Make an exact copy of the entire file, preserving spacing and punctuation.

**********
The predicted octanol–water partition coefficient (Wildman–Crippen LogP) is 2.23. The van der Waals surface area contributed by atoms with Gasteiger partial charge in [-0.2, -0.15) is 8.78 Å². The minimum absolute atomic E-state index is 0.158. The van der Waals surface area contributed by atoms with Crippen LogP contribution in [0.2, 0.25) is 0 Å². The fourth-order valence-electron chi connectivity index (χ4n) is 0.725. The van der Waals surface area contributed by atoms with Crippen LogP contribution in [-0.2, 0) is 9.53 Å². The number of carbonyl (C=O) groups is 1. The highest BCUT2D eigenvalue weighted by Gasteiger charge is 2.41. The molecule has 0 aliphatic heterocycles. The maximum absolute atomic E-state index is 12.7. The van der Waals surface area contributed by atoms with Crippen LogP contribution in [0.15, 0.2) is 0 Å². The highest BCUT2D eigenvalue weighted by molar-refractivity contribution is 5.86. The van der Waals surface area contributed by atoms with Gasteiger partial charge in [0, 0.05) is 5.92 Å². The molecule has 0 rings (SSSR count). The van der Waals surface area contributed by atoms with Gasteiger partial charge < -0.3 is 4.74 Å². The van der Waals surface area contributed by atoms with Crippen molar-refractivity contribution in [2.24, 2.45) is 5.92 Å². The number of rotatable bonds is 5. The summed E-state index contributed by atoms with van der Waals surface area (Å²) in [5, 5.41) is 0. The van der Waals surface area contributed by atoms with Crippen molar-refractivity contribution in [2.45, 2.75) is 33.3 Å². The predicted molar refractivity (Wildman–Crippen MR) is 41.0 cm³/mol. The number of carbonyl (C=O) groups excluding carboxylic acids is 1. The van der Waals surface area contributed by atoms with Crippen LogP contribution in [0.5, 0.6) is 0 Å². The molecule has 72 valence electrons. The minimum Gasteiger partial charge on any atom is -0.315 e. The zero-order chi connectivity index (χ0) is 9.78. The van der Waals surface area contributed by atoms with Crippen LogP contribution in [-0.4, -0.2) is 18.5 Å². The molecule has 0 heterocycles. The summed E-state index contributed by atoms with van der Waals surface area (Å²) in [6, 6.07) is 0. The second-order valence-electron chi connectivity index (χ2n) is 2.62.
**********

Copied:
The predicted octanol–water partition coefficient (Wildman–Crippen LogP) is 2.23. The van der Waals surface area contributed by atoms with Gasteiger partial charge in [-0.2, -0.15) is 8.78 Å². The minimum absolute atomic E-state index is 0.158. The van der Waals surface area contributed by atoms with Crippen LogP contribution in [0.2, 0.25) is 0 Å². The fourth-order valence-electron chi connectivity index (χ4n) is 0.725. The van der Waals surface area contributed by atoms with Crippen LogP contribution in [-0.2, 0) is 9.53 Å². The number of carbonyl (C=O) groups is 1. The highest BCUT2D eigenvalue weighted by Gasteiger charge is 2.41. The molecule has 0 aliphatic heterocycles. The maximum absolute atomic E-state index is 12.7. The van der Waals surface area contributed by atoms with Crippen LogP contribution in [0.15, 0.2) is 0 Å². The highest BCUT2D eigenvalue weighted by molar-refractivity contribution is 5.86. The van der Waals surface area contributed by atoms with Gasteiger partial charge in [0, 0.05) is 5.92 Å². The molecule has 0 rings (SSSR count). The van der Waals surface area contributed by atoms with Gasteiger partial charge < -0.3 is 4.74 Å². The van der Waals surface area contributed by atoms with Crippen molar-refractivity contribution in [2.24, 2.45) is 5.92 Å². The number of rotatable bonds is 5. The summed E-state index contributed by atoms with van der Waals surface area (Å²) in [5, 5.41) is 0. The van der Waals surface area contributed by atoms with Crippen molar-refractivity contribution in [2.45, 2.75) is 33.3 Å². The predicted molar refractivity (Wildman–Crippen MR) is 41.0 cm³/mol. The number of carbonyl (C=O) groups excluding carboxylic acids is 1. The van der Waals surface area contributed by atoms with Crippen LogP contribution in [0.5, 0.6) is 0 Å². The molecule has 72 valence electrons. The minimum Gasteiger partial charge on any atom is -0.315 e. The zero-order chi connectivity index (χ0) is 9.78. The van der Waals surface area contributed by atoms with Crippen LogP contribution in [-0.4, -0.2) is 18.5 Å². The molecule has 0 heterocycles. The summed E-state index contributed by atoms with van der Waals surface area (Å²) in [6, 6.07) is 0. The second-order valence-electron chi connectivity index (χ2n) is 2.62.